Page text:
AURORA, Colo. — Kaden Bustamante tottered out of the rodeo arena after the brief, rough ride he had endured on a careening mount landed him face down in the dirt. He spit dust from his mouth and tried to stanch the blood that had begun to pour from his nose.
Then he wailed for his mother. Kaden is 3; this was his first time riding a galloping sheep.
Mutton busting, as the sport is known, is the pint-size equivalent of competitive bull riding. Children cling to the backs of sheep, and generally speaking, whoever stays on the longest wins. But just as in bull and bronco riding, even the most talented rider ends up on the arena floor.
Playing make-believe rodeo with sheep has long been a pastime of rambunctious rural children. But the sport has begun to move from horseplay, and the occasional rodeo halftime show, to wider, sometimes suburban, audiences and competitors, toward becoming a codified sport with its own gear and championships.
Kaden was among the 20 or so children, most 3 to 6 years old, who competed during a mutton-busting event put on by Wool Riders Only at the Arapahoe County Fair here in Aurora, a suburb of Denver. Wool Riders Only is the sheep-riding affiliate of a company, Tommy G. Productions, that produces events like bull riding competitions and demolition derbies.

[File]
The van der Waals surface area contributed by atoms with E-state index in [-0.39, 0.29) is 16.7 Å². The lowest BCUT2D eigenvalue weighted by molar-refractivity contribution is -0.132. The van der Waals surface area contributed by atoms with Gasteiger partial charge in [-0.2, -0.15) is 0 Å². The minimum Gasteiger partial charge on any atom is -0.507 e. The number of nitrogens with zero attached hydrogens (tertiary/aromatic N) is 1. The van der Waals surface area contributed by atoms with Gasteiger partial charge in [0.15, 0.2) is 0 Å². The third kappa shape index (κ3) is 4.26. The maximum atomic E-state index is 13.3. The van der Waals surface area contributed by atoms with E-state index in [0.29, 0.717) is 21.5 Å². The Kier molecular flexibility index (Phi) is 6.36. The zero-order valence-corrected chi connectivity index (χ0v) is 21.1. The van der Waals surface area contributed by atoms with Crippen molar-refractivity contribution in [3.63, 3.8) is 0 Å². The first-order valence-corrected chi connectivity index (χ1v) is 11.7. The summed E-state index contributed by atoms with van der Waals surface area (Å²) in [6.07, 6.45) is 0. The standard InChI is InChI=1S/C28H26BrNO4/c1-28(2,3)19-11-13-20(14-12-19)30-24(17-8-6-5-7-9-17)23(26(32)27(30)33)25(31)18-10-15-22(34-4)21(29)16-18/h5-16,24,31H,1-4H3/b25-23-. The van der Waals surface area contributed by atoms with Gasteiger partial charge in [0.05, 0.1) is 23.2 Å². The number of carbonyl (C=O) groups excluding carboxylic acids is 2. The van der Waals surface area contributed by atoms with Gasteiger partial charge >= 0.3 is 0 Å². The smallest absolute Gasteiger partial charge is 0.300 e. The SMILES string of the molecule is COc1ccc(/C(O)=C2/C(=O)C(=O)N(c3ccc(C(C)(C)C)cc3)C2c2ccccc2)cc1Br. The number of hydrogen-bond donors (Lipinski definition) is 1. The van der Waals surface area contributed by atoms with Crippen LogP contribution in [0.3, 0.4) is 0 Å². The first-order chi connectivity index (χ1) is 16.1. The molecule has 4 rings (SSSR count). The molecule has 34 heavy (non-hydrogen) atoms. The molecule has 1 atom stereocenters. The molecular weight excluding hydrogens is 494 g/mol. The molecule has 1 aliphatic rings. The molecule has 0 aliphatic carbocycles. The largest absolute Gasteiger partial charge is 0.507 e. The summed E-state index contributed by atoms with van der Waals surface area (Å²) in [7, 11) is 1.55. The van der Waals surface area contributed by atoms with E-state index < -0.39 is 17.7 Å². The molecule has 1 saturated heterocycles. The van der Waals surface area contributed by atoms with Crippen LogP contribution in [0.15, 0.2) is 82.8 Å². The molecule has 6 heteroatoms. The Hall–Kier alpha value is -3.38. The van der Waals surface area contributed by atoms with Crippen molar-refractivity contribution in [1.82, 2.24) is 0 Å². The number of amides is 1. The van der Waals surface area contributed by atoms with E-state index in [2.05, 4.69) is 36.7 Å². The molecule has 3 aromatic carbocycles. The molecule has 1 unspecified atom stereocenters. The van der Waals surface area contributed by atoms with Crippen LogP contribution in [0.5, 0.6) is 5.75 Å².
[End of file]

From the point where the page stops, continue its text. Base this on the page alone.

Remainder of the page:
“I think it builds character,” said Meredith Templin, a registered nurse whose son, J. T., 6, had begged to compete again after finishing second out of about 27 children at last year’s Arapahoe fair. She lamented “this age where we sanitize our kids’ hands every 30 seconds.”
“I think that same mentality of parents being overprotective is the same as not wanting them to experience failure,” she said.
J. T. is small for his age, Ms. Templin said. Successfully riding sheep “did so much for his little ego. He was so proud of himself,” she said. This year he came off quickly and took a hoof to the groin. He dusted himself off and came back for a second ride later that day.
“We are teaching our kids that yes, you are going to fall. You can lose, too, and that can mean something,” Ms. Templin said.